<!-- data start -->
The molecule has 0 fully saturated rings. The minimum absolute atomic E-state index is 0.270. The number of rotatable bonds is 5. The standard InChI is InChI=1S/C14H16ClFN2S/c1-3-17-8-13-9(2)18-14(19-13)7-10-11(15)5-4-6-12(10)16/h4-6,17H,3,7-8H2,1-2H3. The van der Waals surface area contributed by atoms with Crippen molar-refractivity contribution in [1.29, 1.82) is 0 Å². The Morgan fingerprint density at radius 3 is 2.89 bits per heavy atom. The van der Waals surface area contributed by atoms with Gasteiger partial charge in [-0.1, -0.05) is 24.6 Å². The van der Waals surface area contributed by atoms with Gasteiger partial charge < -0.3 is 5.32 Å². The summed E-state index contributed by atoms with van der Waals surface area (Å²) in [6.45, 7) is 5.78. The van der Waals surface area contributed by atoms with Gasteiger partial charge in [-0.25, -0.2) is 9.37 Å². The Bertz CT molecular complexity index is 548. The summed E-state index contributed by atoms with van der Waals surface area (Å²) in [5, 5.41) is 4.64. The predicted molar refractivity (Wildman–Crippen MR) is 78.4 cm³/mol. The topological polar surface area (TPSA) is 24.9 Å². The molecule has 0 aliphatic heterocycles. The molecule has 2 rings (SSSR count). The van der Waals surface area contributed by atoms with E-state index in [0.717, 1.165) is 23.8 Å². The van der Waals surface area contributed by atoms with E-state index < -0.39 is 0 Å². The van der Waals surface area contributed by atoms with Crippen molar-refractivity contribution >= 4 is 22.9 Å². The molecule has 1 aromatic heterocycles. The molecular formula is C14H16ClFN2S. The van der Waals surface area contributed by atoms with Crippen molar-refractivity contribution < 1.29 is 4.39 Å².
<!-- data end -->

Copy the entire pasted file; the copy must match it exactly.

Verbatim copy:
The molecule has 0 fully saturated rings. The minimum absolute atomic E-state index is 0.270. The number of rotatable bonds is 5. The standard InChI is InChI=1S/C14H16ClFN2S/c1-3-17-8-13-9(2)18-14(19-13)7-10-11(15)5-4-6-12(10)16/h4-6,17H,3,7-8H2,1-2H3. The van der Waals surface area contributed by atoms with Crippen molar-refractivity contribution in [1.29, 1.82) is 0 Å². The Morgan fingerprint density at radius 3 is 2.89 bits per heavy atom. The van der Waals surface area contributed by atoms with Gasteiger partial charge in [-0.1, -0.05) is 24.6 Å². The van der Waals surface area contributed by atoms with Gasteiger partial charge < -0.3 is 5.32 Å². The summed E-state index contributed by atoms with van der Waals surface area (Å²) in [6.45, 7) is 5.78. The van der Waals surface area contributed by atoms with Gasteiger partial charge in [-0.25, -0.2) is 9.37 Å². The Bertz CT molecular complexity index is 548. The summed E-state index contributed by atoms with van der Waals surface area (Å²) in [5, 5.41) is 4.64. The predicted molar refractivity (Wildman–Crippen MR) is 78.4 cm³/mol. The topological polar surface area (TPSA) is 24.9 Å². The molecule has 0 aliphatic heterocycles. The molecule has 2 rings (SSSR count). The van der Waals surface area contributed by atoms with E-state index in [0.717, 1.165) is 23.8 Å². The van der Waals surface area contributed by atoms with E-state index < -0.39 is 0 Å². The van der Waals surface area contributed by atoms with Crippen molar-refractivity contribution >= 4 is 22.9 Å². The molecule has 1 aromatic heterocycles. The molecular formula is C14H16ClFN2S. The van der Waals surface area contributed by atoms with Crippen molar-refractivity contribution < 1.29 is 4.39 Å².